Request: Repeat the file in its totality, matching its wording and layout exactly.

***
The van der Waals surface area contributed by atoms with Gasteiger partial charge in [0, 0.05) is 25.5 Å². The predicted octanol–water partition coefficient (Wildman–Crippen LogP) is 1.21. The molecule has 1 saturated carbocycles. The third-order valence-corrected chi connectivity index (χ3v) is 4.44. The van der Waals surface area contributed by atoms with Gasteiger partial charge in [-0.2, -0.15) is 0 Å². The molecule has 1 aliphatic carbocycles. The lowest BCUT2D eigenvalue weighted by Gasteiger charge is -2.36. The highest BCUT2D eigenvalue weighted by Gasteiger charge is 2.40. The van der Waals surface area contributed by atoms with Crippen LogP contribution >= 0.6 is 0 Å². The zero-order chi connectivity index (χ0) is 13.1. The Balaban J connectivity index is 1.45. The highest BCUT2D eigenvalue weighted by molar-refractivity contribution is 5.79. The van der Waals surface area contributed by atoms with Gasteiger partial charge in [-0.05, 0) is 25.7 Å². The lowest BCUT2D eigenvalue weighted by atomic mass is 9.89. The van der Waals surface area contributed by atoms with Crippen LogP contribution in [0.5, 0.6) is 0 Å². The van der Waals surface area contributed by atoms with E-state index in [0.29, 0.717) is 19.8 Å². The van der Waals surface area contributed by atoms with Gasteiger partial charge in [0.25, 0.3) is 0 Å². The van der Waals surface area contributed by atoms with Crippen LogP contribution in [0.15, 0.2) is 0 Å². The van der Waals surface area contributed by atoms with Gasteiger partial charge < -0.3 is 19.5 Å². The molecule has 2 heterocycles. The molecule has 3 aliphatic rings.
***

The van der Waals surface area contributed by atoms with Gasteiger partial charge in [0, 0.05) is 25.5 Å². The predicted octanol–water partition coefficient (Wildman–Crippen LogP) is 1.21. The molecule has 1 saturated carbocycles. The third-order valence-corrected chi connectivity index (χ3v) is 4.44. The van der Waals surface area contributed by atoms with Gasteiger partial charge in [-0.2, -0.15) is 0 Å². The molecule has 1 aliphatic carbocycles. The lowest BCUT2D eigenvalue weighted by Gasteiger charge is -2.36. The highest BCUT2D eigenvalue weighted by Gasteiger charge is 2.40. The van der Waals surface area contributed by atoms with Crippen LogP contribution >= 0.6 is 0 Å². The zero-order chi connectivity index (χ0) is 13.1. The Balaban J connectivity index is 1.45. The highest BCUT2D eigenvalue weighted by molar-refractivity contribution is 5.79. The van der Waals surface area contributed by atoms with Gasteiger partial charge in [-0.05, 0) is 25.7 Å². The lowest BCUT2D eigenvalue weighted by atomic mass is 9.89. The van der Waals surface area contributed by atoms with Crippen LogP contribution in [0.5, 0.6) is 0 Å². The van der Waals surface area contributed by atoms with E-state index in [0.29, 0.717) is 19.8 Å². The van der Waals surface area contributed by atoms with Gasteiger partial charge in [0.25, 0.3) is 0 Å². The van der Waals surface area contributed by atoms with Crippen LogP contribution in [0.15, 0.2) is 0 Å². The van der Waals surface area contributed by atoms with Gasteiger partial charge < -0.3 is 19.5 Å². The molecule has 2 heterocycles. The molecule has 3 aliphatic rings.